is there a paket forwarder which has a “local filter mode”?
This mode does not forward traffic of netid 00 and 01 to the internet but only to 127.x.x.x addresses.
I run loraserver and TTN in parallel and would like to not upload packages that TTN can not use anyways.
Thank you. This seems to not fully go in the direction I want.
I want packages with net id 00/01 to only be delivered “locally” all other packges can go to TTN.
It seems I need ot take a look into the poly_pkt_fwd
I took a look into poly_pkt_fwd and implemented a prototype. That was easier than I thought.
Filtering works and keeps net id 00/01 inside of the local network.
I will test this implementation over the next weeks refine it and post a patch for poly_pkt_fwd.c here.
What do you do when both want the gateway to transmit at the same time? Silently drop the traffic? What if another gateway with slightly weaker signal could have sent the packet you dropped?
The issue is compounded with the older codebases, as even if the packets don’t actually overlap in time, the old code can only have one packet waiting or sending. The newer version with jit at least handles having things outstanding but which don’t overlap.
Also, do you configure the gateway for the public or private preamble?
I did not change the behavior of the forwarder for the sending packages to nodes (downlink). The code of poly_pkt_fwd seems to work in FIFO mode for that part. As it is multithreaded for each server it is not quite FIFO in reality but very close. If downlink packages come in from the servers too fast / too many, eventually the operating systems network buffer will be full and they are lost, if the forwarder can not handle them fast enough.
My network(s) use sync word 0x34 (lorawan_public).
It is not my intention to change the existing code so extensively. My goal is to not send packages of net id 00/01 to non local servers (and my be not accept them from non local servers as well)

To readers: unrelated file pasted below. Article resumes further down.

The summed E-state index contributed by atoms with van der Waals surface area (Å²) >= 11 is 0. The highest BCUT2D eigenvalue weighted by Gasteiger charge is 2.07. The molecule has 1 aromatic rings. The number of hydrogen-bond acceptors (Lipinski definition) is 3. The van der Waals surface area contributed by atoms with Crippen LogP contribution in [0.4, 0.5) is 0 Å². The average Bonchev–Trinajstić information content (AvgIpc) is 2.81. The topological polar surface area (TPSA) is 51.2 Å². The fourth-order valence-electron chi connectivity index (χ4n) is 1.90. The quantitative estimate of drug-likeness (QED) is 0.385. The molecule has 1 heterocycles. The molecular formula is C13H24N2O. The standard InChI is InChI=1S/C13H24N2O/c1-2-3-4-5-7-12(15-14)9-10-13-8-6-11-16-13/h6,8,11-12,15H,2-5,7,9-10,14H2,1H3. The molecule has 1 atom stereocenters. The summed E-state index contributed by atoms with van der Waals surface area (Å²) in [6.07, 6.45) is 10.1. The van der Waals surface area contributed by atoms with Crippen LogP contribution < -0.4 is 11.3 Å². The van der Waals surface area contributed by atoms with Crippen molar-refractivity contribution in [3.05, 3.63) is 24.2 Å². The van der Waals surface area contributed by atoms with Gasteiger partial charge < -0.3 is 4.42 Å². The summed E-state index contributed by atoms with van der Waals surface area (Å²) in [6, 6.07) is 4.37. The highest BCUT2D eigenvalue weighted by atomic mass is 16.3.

I also took a look at mp_pkt_fwd. I saw the change in the uplink handling using a queue and understand the concept. Is there any real world data on how often these conflicts happen? I guess this is especially problematic in heavy downlink oriented areas? Interesting would be a side by side comparison with poly in the same situation. There is (necessary) sorting going on, so I guess the CPU has more to do than with poly.
For uplink handling I could not detect substantial changes apart from being multi protocol (which I might add was a joy to look at). I tested my uplink filter implementation on mp_pkt_fwd and this also works (at least on first sight).
Unfortunately I can not get downlinks to work with loraserver for mp_pkt_fwd. I can see the packages are scheduled in mp_pkt_fwd but OTAA is not working. Same with the (I guess) original codebase lora_pkt_fwd.
@kersing any hints on where I could start debugging?
I do not seem to be the only one: https://forum.loraserver.io/t/otaa-loop-debuging/1644/3
Not really. The hardware can deal with one downlink packet at a time. And packets are sent to the hardware as soon as they come in from the net, and wait there until their scheduled time. So basically, even if the packets don’t actually conflict in time, if two are present in the gateway box at once they conflict in that design at least one is dropped.